A rigorous analysis of the collapse of the world economy in 2008—and why things don’t seem to be getting better.
Following a crash and a modest bounce back, the world’s economic recovery has been stalled for at least two years, write economists Temin (The Roman Market Economy, 2012, etc.) and Vines (co-author: The IMF and Its Critics, 2004, etc.); moreover, they add, “the world economy is 10 percent poorer than it would have been had economic growth continued smoothly after 2007.” The crisis has been so deep and thorough that, in many ways, it parallels the Great Depression, which occasions a longish account of Keynesian economics and its theories of stimulus and monetary versus fiscal policy—all matters in which economists will be right at home, though general readers not so much. Divided among different shifting blocs at a time of economic regime change, whence leaderless, the world’s economy risks falling into another Depression, the authors argue, unless appropriately post-Keynesian remedies are put into place, particularly to settle the deep imbalance in trade flows and payments. We need only look for examples at the imbalances that obtain between parts of the European Union and between the U.S. and China, but the authors give others over time. Examining alternatives such as a “floating exchange rate world” and a China willing to export less (and a U.S. willing to consume less, for that matter), they explore the possibilities, however remote, of avoiding further calamity. Suffice it to say that austerity is not one of them.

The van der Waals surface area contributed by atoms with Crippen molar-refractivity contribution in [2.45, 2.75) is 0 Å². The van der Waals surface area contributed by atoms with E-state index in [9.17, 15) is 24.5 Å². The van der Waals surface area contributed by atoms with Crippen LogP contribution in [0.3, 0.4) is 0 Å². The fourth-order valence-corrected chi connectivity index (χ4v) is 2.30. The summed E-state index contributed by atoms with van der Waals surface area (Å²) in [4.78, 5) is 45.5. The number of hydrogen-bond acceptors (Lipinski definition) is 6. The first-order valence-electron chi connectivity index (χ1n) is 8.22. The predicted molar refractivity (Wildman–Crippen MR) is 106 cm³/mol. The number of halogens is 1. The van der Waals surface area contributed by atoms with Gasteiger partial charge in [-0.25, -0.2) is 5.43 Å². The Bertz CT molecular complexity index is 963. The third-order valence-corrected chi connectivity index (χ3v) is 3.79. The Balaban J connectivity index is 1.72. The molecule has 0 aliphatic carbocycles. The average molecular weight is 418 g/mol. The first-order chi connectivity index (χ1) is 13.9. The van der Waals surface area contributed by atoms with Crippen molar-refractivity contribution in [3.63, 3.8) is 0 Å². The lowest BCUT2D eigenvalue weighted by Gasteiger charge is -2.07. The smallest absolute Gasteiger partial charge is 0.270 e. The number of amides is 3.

Dense and detailed. One doesn’t have to hold a doctorate in economics to read this sobering treatise, but it helps.